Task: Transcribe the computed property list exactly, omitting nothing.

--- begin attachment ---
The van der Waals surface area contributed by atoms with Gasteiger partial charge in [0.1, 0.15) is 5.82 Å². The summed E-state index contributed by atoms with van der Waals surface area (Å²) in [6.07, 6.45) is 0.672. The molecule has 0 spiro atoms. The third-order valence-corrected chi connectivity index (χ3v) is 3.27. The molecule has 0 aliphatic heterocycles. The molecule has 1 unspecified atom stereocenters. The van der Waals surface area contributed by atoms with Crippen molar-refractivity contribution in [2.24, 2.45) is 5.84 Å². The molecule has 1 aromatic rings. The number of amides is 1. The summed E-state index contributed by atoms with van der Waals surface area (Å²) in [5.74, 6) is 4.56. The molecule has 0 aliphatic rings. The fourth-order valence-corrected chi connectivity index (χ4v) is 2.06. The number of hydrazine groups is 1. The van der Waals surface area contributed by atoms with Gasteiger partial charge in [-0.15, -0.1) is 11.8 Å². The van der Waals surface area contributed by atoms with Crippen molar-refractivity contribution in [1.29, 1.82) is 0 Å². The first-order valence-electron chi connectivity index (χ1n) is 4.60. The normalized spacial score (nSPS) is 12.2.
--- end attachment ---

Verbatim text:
The van der Waals surface area contributed by atoms with Gasteiger partial charge in [0.1, 0.15) is 5.82 Å². The summed E-state index contributed by atoms with van der Waals surface area (Å²) in [6.07, 6.45) is 0.672. The molecule has 0 spiro atoms. The third-order valence-corrected chi connectivity index (χ3v) is 3.27. The molecule has 0 aliphatic heterocycles. The molecule has 1 unspecified atom stereocenters. The van der Waals surface area contributed by atoms with Crippen molar-refractivity contribution in [2.24, 2.45) is 5.84 Å². The molecule has 1 aromatic rings. The number of amides is 1. The summed E-state index contributed by atoms with van der Waals surface area (Å²) in [5.74, 6) is 4.56. The molecule has 0 aliphatic rings. The fourth-order valence-corrected chi connectivity index (χ4v) is 2.06. The number of hydrazine groups is 1. The van der Waals surface area contributed by atoms with Gasteiger partial charge in [-0.15, -0.1) is 11.8 Å². The van der Waals surface area contributed by atoms with Crippen molar-refractivity contribution in [1.29, 1.82) is 0 Å². The first-order valence-electron chi connectivity index (χ1n) is 4.60. The normalized spacial score (nSPS) is 12.2.